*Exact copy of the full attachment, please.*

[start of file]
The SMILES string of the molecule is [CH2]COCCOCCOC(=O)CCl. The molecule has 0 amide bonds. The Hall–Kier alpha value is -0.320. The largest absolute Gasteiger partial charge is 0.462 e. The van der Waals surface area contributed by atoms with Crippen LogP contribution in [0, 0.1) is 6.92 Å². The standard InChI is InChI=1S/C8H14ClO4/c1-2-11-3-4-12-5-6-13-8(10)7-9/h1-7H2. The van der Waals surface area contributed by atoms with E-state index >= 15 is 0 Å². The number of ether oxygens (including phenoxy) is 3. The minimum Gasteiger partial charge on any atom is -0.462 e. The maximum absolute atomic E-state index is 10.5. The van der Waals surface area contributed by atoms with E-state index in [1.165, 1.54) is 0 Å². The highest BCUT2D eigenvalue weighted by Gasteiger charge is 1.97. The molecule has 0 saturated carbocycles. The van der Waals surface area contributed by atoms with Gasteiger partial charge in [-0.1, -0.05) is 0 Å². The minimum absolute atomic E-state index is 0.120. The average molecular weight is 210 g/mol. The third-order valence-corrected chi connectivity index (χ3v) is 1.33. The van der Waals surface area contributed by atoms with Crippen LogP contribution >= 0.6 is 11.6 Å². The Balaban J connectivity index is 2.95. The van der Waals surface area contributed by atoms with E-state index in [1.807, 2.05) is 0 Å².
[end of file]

The SMILES string of the molecule is [CH2]COCCOCCOC(=O)CCl. The molecule has 0 amide bonds. The Hall–Kier alpha value is -0.320. The largest absolute Gasteiger partial charge is 0.462 e. The van der Waals surface area contributed by atoms with Crippen LogP contribution in [0, 0.1) is 6.92 Å². The standard InChI is InChI=1S/C8H14ClO4/c1-2-11-3-4-12-5-6-13-8(10)7-9/h1-7H2. The van der Waals surface area contributed by atoms with E-state index >= 15 is 0 Å². The number of ether oxygens (including phenoxy) is 3. The minimum Gasteiger partial charge on any atom is -0.462 e. The maximum absolute atomic E-state index is 10.5. The van der Waals surface area contributed by atoms with E-state index in [1.165, 1.54) is 0 Å². The highest BCUT2D eigenvalue weighted by Gasteiger charge is 1.97. The molecule has 0 saturated carbocycles. The van der Waals surface area contributed by atoms with Gasteiger partial charge in [-0.1, -0.05) is 0 Å². The minimum absolute atomic E-state index is 0.120. The average molecular weight is 210 g/mol. The third-order valence-corrected chi connectivity index (χ3v) is 1.33. The van der Waals surface area contributed by atoms with Crippen LogP contribution >= 0.6 is 11.6 Å². The Balaban J connectivity index is 2.95. The van der Waals surface area contributed by atoms with E-state index in [1.807, 2.05) is 0 Å².